Only three players in VFL/AFL history have ever kicked 11 goals in a finals match. Collingwood's mercurial Ron Todd did it twice. Even more remarkably, he did it in successive preliminary finals, during the only two seasons he spent as the club's full-forward.
Ron Todd was a freakish footballer who could easily have gone down as the greatest ever full-forward in the game's history.
His first few seasons were spent sharing the forward line with the legendary Gordon Coventry. 'Nuts' was only ever built for the goalsquare, whereas the lithe, athletic Todd could roam wild and free from centre half-forward.
Todd still managed to kick plenty of goals, especially his 62 in Coventry's final season of 1937. And when Coventry hung up his boots at the end of that year, Todd was primed to take over as the team's primary forward focus.
And boy, did he take over. He kicked a staggering 120 goals in the 1938 season, and established a reputation as the most spectacular and brilliant high mark in the game. He was wild and unpredictable, and his kicking could be unreliable, but he was arguably the most exciting player in the game.
All of which meant Geelong should have been well prepared for the threat he presented when the two teams faced off in the 1938 preliminary final. But obviously not well enough.
Opposed to the 32-year-old Reg Hickey, the 21-year-old Todd marked inside the first minute but kicked wretchedly out of bounds. He then followed up with the game's first goal minutes later, and another soon after. The Pies kicked the first five goals of the game and Todd had three of them.
By half-time he had seven. He missed three sitters in the third quarter but still ended the game with 15 marks and 11.3 (with three out of bounds) out of the Magpies' total of 21.9
That total included the goal of the day, when he blind-turned on the boundary, 50m out from goal, and slotted home from the acutest of angles under great pressure. That was his last of the day, and he spent the rest of the game unsuccessfully trying to get the extra goal that would have given him sole ownership of the finals record (Carlton's Harry Vallence had kicked 11 in a semi-final earlier in the decade).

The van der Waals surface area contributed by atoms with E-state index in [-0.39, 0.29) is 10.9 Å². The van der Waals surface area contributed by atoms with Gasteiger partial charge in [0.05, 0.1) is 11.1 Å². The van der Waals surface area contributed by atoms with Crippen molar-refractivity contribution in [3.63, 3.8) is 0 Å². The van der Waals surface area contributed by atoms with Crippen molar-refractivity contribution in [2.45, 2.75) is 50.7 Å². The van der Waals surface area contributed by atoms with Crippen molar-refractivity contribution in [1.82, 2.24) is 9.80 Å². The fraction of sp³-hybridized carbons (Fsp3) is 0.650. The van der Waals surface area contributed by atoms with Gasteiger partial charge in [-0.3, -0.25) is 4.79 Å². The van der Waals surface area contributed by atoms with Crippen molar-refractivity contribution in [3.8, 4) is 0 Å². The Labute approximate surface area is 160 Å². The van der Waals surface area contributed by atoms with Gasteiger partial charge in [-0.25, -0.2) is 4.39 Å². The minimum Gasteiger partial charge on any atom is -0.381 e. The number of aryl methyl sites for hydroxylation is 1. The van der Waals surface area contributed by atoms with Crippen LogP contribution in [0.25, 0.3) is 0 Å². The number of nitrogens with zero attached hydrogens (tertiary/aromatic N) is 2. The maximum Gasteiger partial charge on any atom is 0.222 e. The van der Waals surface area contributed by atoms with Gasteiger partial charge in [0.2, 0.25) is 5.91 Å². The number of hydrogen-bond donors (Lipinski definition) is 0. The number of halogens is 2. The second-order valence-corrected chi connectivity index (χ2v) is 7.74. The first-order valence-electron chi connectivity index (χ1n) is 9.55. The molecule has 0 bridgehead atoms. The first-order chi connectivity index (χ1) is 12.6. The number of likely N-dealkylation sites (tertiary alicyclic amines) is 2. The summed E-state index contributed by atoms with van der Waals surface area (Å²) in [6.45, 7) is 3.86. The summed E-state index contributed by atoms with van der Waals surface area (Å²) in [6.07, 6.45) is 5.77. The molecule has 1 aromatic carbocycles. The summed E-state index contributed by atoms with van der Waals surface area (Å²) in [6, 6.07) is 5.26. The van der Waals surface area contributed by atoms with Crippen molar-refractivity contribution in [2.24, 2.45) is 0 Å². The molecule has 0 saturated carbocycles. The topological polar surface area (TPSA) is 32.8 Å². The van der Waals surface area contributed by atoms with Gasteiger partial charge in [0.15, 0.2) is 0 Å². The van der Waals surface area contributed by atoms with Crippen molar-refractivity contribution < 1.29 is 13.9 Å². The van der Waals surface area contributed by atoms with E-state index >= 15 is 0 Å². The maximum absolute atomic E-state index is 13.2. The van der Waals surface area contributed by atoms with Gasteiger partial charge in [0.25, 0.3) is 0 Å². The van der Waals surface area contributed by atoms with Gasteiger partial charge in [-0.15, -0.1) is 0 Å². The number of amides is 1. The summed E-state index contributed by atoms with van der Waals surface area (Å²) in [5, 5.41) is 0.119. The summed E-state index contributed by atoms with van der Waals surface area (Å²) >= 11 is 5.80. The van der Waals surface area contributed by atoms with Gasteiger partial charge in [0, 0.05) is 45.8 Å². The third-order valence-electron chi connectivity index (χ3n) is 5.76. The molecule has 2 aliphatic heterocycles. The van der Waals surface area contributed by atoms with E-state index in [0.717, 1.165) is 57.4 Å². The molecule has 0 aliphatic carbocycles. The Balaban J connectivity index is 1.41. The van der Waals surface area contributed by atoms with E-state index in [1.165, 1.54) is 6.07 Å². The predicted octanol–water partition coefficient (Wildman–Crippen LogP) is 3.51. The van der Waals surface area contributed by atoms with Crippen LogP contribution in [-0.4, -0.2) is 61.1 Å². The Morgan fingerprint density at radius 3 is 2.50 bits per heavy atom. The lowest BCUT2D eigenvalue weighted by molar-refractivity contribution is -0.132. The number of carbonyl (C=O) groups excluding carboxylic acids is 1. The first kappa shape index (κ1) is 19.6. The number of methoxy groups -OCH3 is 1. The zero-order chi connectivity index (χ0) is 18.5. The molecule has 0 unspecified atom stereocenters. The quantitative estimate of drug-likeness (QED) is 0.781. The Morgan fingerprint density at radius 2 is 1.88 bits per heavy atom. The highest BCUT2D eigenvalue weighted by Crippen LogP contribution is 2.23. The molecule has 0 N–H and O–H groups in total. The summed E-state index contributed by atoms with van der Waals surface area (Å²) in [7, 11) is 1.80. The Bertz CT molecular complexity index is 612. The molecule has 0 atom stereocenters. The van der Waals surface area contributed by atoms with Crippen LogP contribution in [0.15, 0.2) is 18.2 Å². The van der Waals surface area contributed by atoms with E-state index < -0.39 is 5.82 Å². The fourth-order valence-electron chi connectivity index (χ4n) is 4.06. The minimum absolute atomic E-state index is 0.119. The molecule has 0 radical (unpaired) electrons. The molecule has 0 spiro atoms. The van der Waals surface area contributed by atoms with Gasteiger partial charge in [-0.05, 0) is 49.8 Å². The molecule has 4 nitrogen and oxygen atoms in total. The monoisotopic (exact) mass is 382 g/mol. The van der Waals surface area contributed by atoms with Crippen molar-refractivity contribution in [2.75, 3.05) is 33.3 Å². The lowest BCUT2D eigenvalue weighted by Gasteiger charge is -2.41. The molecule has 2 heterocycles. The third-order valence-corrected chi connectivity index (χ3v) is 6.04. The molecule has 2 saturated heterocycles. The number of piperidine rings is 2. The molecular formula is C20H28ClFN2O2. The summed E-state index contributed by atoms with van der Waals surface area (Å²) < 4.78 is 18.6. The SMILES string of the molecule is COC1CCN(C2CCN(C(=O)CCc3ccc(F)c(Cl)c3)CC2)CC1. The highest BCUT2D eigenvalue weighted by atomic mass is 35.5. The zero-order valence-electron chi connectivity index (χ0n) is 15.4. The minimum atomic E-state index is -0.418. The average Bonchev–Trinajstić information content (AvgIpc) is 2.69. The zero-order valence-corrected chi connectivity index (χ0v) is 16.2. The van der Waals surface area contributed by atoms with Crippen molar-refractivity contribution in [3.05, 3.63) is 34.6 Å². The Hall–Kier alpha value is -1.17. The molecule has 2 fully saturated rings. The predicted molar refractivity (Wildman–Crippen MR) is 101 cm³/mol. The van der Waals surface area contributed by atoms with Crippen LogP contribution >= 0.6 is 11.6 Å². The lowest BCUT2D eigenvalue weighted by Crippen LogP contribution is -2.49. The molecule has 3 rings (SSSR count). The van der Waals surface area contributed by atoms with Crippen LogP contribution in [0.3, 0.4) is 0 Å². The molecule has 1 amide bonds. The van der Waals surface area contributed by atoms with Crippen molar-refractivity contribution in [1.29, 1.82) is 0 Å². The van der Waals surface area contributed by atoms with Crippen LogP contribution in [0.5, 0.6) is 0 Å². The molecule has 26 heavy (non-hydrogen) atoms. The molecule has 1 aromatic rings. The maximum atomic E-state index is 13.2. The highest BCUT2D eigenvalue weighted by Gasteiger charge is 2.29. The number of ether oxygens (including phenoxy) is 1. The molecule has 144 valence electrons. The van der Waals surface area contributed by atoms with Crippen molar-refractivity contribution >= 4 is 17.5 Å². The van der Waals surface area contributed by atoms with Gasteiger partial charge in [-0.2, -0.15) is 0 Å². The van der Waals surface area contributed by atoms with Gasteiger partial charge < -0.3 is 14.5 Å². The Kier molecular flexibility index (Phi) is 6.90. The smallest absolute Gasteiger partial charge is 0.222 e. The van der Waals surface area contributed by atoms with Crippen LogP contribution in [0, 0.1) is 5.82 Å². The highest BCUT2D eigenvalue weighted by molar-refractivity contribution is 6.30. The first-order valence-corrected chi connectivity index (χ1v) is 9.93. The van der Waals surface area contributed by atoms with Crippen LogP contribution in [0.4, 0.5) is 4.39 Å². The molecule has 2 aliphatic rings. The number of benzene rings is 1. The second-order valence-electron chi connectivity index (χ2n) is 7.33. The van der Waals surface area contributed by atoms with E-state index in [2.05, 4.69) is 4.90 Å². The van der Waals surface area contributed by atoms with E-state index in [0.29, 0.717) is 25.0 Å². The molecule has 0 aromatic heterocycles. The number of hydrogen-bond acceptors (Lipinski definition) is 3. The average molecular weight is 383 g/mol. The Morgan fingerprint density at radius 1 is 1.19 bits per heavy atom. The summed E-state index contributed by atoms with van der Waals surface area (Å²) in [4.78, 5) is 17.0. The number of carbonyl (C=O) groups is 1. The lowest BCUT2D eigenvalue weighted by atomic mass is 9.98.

There had been much excitement before the game at the re-match of the teams which a year earlier had produced one of the great grand finals of all time. And this was another free-flowing, high-scoring game that showcased footy at its best. But with Todd kicking 11 and good friend Des Fothergill bagging five, the Pies eased home by 37 points.
"Todd was the best," said the Australasian. "His safe hands, his pace and judgment, his anticipation and leading out, and his high leaping and marking making him an outstanding figure." The Weekly Times said: "His lightning-like leads and brilliant marking left the Geelong backs completely beaten. No matter how hard they tried they could not stop him."
It was a virtuoso performance, and one that really stamped Todd's arrival as a truly great full-forward.
Ron Todd flies for a mark in a game against Geelong
Even more remarkably, one year later he showed it was no fluke. He kicked 121 goals that year, and again made the preliminary final his own.
The 1939 preliminary final was a tight affair: with four minutes of the final quarter gone, scores were tied. St Kilda then hit the post to sneak in front by the narrowest of margins. At which point, Toddy decided to take over.
He'd kicked six to that stage, a healthy if not-record breaking return. But with the game on the line he suddenly burst into life, kicking four goals in five minutes to take the game away from the Saints. He added another one late to ice the cake, giving him five for the quarter, and 11 for the day out of the Magpies' 20 goals in a 29-point win.
"St Kilda simply had no answers for Todd, who gave a wonderful display of forward work for the Magpies," wrote the Sporting Globe. "His 11.4 won the game for Collingwood. He moved to the ball like a greyhound and outmarked the defenders at will."
In both years, Todd's heroics were ultimately in vain: we lost the 1938 decider to Carlton and the 1939 version to Melbourne, where Todd was again one of our few good players.
But then came the most painful loss of all, with Todd sensationally leaving Victoria Park for a huge-dollar deal with VFA club Williamstown. It was a messy, drawn-out affair, but the end result was that Ron Todd played only one more game for Collingwood after his five-goal final quarter against St Kilda in 1939.
And when thinking about how big a loss that was, consider this: Todd still sits seventh on the all-time list of goals-per-game averages, with 4.3 per game (behind only Hudson, Coleman, Lockett, Dunstall, McKenna and Pratt). But that average includes three seasons where Todd shared the forward line with Gordon Coventry. In the only two seasons he spent purely at full-forward, Ron Todd averaged more than six goals a game – comfortably the best on record.
That hurts. But it does nothing to detract from the freakish efforts of a player who, even at 22, showed he was right at home on the biggest of stages.